“The operation is normal iff it's both monotone and continuous” — which math area studies operation?

I just read Enderton's "Elements of Set Theory" to have a basic understanding of sets (btw it's a great book). One line of it says: "the operation is normal iff it's both monotone and continuous."

I'm wondering, the terms, normal, monotone, continuous, seems not come from the thin air. are these some common terms in a specific math area that studies operation/operator ? is it algebra?

• This can go one of two ways. If you mean abstract operations on algebraic sets, then I think the area would be along the lines of universal algebras. If you mean operators on functions and vectors and such, it would be (functional) analysis. – Cameron Williams May 14 '14 at 4:01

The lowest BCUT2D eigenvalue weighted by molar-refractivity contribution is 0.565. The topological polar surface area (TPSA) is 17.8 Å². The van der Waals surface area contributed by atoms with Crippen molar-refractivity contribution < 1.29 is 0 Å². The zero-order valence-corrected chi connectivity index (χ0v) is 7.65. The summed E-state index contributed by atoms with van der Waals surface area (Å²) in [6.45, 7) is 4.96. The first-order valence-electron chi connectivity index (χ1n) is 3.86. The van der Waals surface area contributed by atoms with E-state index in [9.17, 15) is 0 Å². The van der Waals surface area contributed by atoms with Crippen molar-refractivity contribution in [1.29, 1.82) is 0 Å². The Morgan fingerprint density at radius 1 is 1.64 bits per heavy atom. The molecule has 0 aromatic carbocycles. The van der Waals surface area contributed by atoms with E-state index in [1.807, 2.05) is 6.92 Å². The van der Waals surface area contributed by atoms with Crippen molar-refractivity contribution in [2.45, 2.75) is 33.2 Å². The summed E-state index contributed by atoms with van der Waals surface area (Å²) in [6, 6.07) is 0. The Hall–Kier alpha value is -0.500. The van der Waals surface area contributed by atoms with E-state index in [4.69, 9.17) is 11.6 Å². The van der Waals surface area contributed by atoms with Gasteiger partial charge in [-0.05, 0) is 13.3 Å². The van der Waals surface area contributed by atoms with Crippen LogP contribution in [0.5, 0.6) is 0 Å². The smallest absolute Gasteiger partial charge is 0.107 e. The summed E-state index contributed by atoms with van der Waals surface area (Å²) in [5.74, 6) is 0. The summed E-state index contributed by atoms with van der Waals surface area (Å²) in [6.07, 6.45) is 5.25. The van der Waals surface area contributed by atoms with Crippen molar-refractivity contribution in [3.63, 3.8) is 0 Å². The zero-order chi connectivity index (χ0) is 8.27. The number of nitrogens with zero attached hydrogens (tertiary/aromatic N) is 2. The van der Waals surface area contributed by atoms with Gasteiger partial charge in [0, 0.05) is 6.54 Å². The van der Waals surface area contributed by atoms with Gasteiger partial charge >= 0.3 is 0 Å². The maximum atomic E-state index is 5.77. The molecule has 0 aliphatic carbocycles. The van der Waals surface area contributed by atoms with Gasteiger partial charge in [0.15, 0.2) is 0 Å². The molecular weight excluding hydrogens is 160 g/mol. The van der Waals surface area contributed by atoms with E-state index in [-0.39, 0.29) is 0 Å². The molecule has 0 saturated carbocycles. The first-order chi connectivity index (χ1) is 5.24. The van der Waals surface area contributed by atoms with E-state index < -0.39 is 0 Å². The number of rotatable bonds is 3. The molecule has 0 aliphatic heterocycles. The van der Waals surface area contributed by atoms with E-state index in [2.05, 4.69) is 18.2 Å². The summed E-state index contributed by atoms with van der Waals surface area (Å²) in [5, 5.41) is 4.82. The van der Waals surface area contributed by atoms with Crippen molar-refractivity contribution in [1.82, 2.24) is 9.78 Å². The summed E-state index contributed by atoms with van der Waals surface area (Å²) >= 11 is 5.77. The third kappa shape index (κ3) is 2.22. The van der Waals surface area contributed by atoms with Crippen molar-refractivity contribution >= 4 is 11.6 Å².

• I agree about the overuse of "normal", but this usage of "normal" by Enderton is standard in set theory (since at least the 1960s). A google search for "normal function" {AND} "ordinal" {AND} "transfinite" will show this. For certain special cases the results are due to Cantor (e.g. the function ${\omega}^{x}$ is continuous and increasing, so it has fixed points, which Cantor called $\epsilon$-numbers) and the general formulation is due to Veblen (his 1908 paper Continuous increasing functions of finite and transfinite ordinals. – Dave L. Renfro May 14 '14 at 14:32